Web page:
Goodbye, Tree

 

As many of you already know, I’m not exactly Nature Girl. I have an extremely limited vocabulary to describe the natural world, mostly due to  . . . let’s face it, not really caring. I divide the green stuff I see around me into the loose genres (is that the right word?) of “grassy”, “bushy”, “flowery”, “treelike”, and “snack”. Within these groups I can identify a handful of individual specimens. For instance, I know a rose when I see one. Also a dandelion.  I can correctly name a weeping willow, a maple tree (thanks to the Canadian flag) and staghorn sumac (gardenworld’s “Walking Dead”). In the “Snack” genre, I can recognize a cornstalk and several types of berries (assuming they are ripe and ready to pick). But that’s about it.

So I am at a loss to identify the tree in our garden that was destroyed in last week’s wildly raging storm. It was our biggest tree and a rare type – or so I was told by a visiting botanist about 15 years ago. I immediately forgot what he said the tree was and have been meaning to find out. It was very shapely and tall. It was very good at providing shade and privacy to my favorite spot on the screen porch. But half of its huge branches (– tree-sized themselves) were lying on the ground after the storm and the remaining half of the tree threatened to fall on our neighbor’s roof. It had to go.

Before After the Storm:                      After the Chainsaw:

               

I spent a good ten minutes today on the internet trying to identify the tree based on its leaf. The closest matches were “Norway Maple” and “Canadian Hawthorn” – both of which can’t be right. The tree has no flowers or nuts or four-inch, fatal-looking thorns. I was sort of hoping one of my many greenthumbed blog people could identify it. Thanks in advance! And while you are at your research, I will be out on the porch with my Kindle and glass of Coke, feeling ever-so-slightly more exposed.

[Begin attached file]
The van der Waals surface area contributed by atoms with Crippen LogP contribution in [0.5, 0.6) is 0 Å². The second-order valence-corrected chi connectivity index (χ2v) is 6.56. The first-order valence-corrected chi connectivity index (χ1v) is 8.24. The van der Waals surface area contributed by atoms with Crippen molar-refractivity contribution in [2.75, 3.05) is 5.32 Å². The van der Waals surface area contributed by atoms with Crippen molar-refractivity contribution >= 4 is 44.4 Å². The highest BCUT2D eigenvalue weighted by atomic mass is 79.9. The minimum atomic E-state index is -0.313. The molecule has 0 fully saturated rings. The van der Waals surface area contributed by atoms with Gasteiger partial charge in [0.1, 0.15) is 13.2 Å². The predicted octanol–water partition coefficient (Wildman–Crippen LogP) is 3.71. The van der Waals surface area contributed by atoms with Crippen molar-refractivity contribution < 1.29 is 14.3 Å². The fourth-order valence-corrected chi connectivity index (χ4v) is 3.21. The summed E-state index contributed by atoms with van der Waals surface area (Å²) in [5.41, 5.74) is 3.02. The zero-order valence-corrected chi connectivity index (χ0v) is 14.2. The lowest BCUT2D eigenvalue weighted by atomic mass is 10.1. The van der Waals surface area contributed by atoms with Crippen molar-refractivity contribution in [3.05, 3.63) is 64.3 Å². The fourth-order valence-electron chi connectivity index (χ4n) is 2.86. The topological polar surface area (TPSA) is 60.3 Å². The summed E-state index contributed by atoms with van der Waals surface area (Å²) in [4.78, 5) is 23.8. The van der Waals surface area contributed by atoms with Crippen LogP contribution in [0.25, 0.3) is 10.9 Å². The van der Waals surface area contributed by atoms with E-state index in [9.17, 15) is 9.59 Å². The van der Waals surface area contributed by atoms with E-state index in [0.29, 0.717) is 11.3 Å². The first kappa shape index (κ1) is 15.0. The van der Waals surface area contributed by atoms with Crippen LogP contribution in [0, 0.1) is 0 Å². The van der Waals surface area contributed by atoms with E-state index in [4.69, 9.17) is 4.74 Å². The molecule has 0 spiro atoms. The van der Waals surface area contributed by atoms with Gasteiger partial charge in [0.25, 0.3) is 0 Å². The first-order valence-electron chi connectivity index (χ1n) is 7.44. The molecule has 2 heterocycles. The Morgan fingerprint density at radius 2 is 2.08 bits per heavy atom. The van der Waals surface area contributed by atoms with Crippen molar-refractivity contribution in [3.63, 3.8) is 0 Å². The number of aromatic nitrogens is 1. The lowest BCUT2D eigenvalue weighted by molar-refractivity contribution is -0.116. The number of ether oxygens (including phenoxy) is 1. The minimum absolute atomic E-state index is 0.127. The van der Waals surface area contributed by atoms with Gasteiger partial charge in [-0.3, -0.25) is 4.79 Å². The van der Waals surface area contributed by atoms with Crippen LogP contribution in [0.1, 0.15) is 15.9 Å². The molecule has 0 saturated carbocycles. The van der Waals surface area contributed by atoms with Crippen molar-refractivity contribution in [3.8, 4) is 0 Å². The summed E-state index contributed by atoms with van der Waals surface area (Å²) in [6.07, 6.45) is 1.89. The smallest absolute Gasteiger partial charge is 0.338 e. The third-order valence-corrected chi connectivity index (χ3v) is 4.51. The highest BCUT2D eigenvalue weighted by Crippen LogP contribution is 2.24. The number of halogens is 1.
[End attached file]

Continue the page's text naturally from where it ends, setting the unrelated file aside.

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5 thoughts on “Goodbye, Tree

  1. Can you give some more information about the tree characteristics? Bark color and formation. Are the leaves compound? Here is a pretty good website for identification purposes. http://www.discoverlife.org/mp/20q?guide=Trees&cl=US/VT
    And here are some possibilities:
    Wild Service Tree: http://www-saps.plantsci.cam.ac.uk/trees/service.htm
    Grey Poplar: https://www.keele.ac.uk/arboretum/trees/species/greypoplar/
    Good luck! And I hope this helps!

    Liked by 1 person

  2. Wow, 227, somebody was BUSY with that chainsaw! Too bad about the loss of tree and shade. The leaf looks like a maple to me, but more full-figured than what grows here. I’ll call it a “Pudgy Maple.” 🙂

    Like

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